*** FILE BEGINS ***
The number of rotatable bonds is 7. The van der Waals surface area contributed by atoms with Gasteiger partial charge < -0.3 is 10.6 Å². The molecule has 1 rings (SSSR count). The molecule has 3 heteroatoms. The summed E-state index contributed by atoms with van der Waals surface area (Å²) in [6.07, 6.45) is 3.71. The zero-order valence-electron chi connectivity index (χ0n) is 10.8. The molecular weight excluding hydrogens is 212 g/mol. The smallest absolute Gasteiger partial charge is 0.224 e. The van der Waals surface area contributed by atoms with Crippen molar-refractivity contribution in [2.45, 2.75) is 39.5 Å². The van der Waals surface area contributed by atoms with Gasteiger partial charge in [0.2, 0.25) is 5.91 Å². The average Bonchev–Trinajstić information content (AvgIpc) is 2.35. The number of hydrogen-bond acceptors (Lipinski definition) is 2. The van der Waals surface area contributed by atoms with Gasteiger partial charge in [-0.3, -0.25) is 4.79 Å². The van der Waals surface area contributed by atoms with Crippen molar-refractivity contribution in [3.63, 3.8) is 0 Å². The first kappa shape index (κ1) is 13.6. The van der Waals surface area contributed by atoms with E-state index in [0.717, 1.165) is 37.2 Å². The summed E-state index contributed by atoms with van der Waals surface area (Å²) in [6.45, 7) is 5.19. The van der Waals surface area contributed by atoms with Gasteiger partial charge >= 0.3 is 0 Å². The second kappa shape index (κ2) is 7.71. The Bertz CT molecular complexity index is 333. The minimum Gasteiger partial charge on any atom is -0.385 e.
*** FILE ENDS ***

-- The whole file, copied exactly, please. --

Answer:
The number of rotatable bonds is 7. The van der Waals surface area contributed by atoms with Gasteiger partial charge < -0.3 is 10.6 Å². The molecule has 1 rings (SSSR count). The molecule has 3 heteroatoms. The summed E-state index contributed by atoms with van der Waals surface area (Å²) in [6.07, 6.45) is 3.71. The zero-order valence-electron chi connectivity index (χ0n) is 10.8. The molecular weight excluding hydrogens is 212 g/mol. The smallest absolute Gasteiger partial charge is 0.224 e. The van der Waals surface area contributed by atoms with Crippen molar-refractivity contribution in [2.45, 2.75) is 39.5 Å². The van der Waals surface area contributed by atoms with Gasteiger partial charge in [0.2, 0.25) is 5.91 Å². The average Bonchev–Trinajstić information content (AvgIpc) is 2.35. The number of hydrogen-bond acceptors (Lipinski definition) is 2. The van der Waals surface area contributed by atoms with Gasteiger partial charge in [-0.3, -0.25) is 4.79 Å². The van der Waals surface area contributed by atoms with Crippen molar-refractivity contribution in [3.63, 3.8) is 0 Å². The first kappa shape index (κ1) is 13.6. The van der Waals surface area contributed by atoms with E-state index in [0.717, 1.165) is 37.2 Å². The summed E-state index contributed by atoms with van der Waals surface area (Å²) in [6.45, 7) is 5.19. The van der Waals surface area contributed by atoms with Gasteiger partial charge >= 0.3 is 0 Å². The second kappa shape index (κ2) is 7.71. The Bertz CT molecular complexity index is 333. The minimum Gasteiger partial charge on any atom is -0.385 e.